One of the most famous amongst Aesop’s fables is that of The Hare and the Tortoise; maybe even the most famous of all.
The theme itself is a common element of folktales all over the world, even if there is often some trick or cheating (like several tortoises taking part and starting from different places) involved in the story.
Though the emphasis differs in various interpretations, the message is eternal.
The race is not always for the swift, let it be either because of the risks associated with over-confidence (the hare that falls victim to its own oversized self-esteem) or because the virtue of perseverance (the slow but steady motion of the tortoise).
Many in the European Union seem to have forgotten the roots of the culture and traditions of the continent.
Armed with the arrogance and confidence of the hare, they are demanding radical change. Everything and all at once.
A complete ban on combustion engines.
A complete divorce from Russia and China.
And a complete ban on meat.
Not to mention the dramatic raise of the budget of the European Parliament in times when people are expected to sit in their houses in 18 degrees and accept the sky high inflation.
All at the same time, regardless of the economic or social consequences.
And everybody else, who would prefer a different step or a different speed, a slower, but more deliberate, conscious and level-headed approach, is mocked or criticized like the tortoise was.
Maybe not every sensibility is lost, though, even if it is hard to maintain.
French Commissioner Thierry Breton got his fair share of criticism during the last week, for calling for a “no taboos” review of the 2035 car ban in 2026. He declared that the EU should still hit the brakes on its plan to phase out sales of polluting cars by 2035 if the market for electric vehicles doesn’t take off in time.
A sensible and rational, even realistic suggestion, given the size of the industry, the technology involved and the necessary changes. Not to mention the financial side and the issue of raw material supplies, or the fact that if the rest of the world is not aligned (and as of now, it is not, except for the US, that, on the other hand, protects fiercely its own car industry with the legislation giving tax credits to “Buy American”) the EU might easily push itself into a lose-lose situation.
Though Thierry Breton didn’t say that a halt should inevitably happen, only suggested that the “what if” should be kept as a possibility, he received heavy criticism for it.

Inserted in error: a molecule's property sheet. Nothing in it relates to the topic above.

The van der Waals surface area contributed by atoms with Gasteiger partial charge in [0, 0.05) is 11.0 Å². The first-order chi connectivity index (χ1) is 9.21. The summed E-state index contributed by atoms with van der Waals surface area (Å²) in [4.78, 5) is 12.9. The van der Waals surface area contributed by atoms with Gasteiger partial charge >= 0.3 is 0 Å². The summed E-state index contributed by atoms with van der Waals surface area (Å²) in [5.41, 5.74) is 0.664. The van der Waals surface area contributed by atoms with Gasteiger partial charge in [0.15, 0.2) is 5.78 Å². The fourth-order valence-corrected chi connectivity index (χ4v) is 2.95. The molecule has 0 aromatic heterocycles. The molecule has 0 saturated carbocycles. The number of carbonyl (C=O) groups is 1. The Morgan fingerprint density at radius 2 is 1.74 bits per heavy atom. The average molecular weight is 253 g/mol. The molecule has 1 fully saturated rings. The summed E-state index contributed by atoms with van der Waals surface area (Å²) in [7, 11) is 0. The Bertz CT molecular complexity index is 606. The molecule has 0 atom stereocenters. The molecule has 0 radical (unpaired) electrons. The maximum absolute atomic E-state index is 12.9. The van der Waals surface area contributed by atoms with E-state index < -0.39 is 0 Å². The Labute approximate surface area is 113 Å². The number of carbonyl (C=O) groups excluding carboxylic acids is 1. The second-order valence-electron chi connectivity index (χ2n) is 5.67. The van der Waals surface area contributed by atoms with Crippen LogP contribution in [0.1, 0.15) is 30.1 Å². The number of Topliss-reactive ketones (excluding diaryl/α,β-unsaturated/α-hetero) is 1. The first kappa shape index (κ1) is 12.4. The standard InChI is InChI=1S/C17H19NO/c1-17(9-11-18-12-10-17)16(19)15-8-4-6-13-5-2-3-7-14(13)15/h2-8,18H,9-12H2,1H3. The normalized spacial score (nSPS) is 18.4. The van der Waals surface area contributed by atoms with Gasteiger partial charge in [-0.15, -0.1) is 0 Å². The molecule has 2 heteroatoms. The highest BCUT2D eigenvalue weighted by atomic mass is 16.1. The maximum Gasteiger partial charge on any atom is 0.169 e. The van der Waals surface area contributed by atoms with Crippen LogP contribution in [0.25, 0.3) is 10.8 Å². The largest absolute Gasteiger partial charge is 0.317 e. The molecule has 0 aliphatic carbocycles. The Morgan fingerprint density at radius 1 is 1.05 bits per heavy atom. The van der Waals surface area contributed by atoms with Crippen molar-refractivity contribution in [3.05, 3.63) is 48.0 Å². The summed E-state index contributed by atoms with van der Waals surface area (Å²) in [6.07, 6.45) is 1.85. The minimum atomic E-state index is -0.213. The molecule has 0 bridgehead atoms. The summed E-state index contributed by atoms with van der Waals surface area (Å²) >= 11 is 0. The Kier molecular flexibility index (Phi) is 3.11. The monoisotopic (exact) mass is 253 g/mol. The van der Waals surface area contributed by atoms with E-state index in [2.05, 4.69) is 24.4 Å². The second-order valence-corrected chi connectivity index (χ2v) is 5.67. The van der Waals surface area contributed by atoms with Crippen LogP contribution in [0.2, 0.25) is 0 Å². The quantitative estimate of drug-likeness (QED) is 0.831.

The same happened to German Chancellor Olaf Scholz, who was technically declared insane and traitor by many for his visit in China and for his country’s continued economic contacts with Beijing.
But the list could be continued.
Cultural diversity and differences in identity, once the central elements of the European integration, are often deemed “obsolete”, “slow” and “unsustainable” by the “hasty hares”. But if something, the recent election results from Sweden to Italy, from France to Poland show that a large percent of European population would prefer the slow, but perseverant approach of the tortoise.
Because, while concerns about climate change are legitimate, so are fears of rising living costs and the reluctance to pay higher-and-higher energy prices for a green transition, at the expense of bread and clothing.
According to some estimates, the livelihoods of at least one billion (or even 2 billion, by other counts) people on the planet depend on keeping livestock. Going vegan for them is not an option and the alternatives are scarce for geographic, historical and cultural reasons.
Only in Europe, about 600.000 jobs will be lost during the overhaul of the car industry and the number of those, who are indirectly linked to the sector (as suppliers of various parts) is even bigger. The EV sector might offer new opportunities for some, but not all.
While rule of law is a cornerstone of the European (legal) culture, its exact extent, especially whether it should encompass moral issues (“obligations” towards migrants, abortion or the extent of LQBTQI rights) is interpreted differently.
While all human beings have equal rights to live, it is unrealistic to believe or to state that the EU can provide for each and every individual searching, hoping for a better life on the continent, when it has some difficulties to do it with its own inhabitants.
It’s not always easy or popular to represent a more realistic or more pragmatic approach.
Especially not amidst the overheated media coverage, imbued with strong emotions, where the opposing side is, at the bare minimum, “the devil itself” and the end cannot be anything else but a complete catastrophe (if we don’t act at once and in complete accordance with the suggestions presented to us).
Balancing and/or striving to prevent or avoid unnecessary conflict and approaching a problem with cautious realism (at least a spoonful of it), or as Morgenthau put it “a sharp distinction between the desirable and the possible”, would maybe be a more efficient way to handle the issues of our times.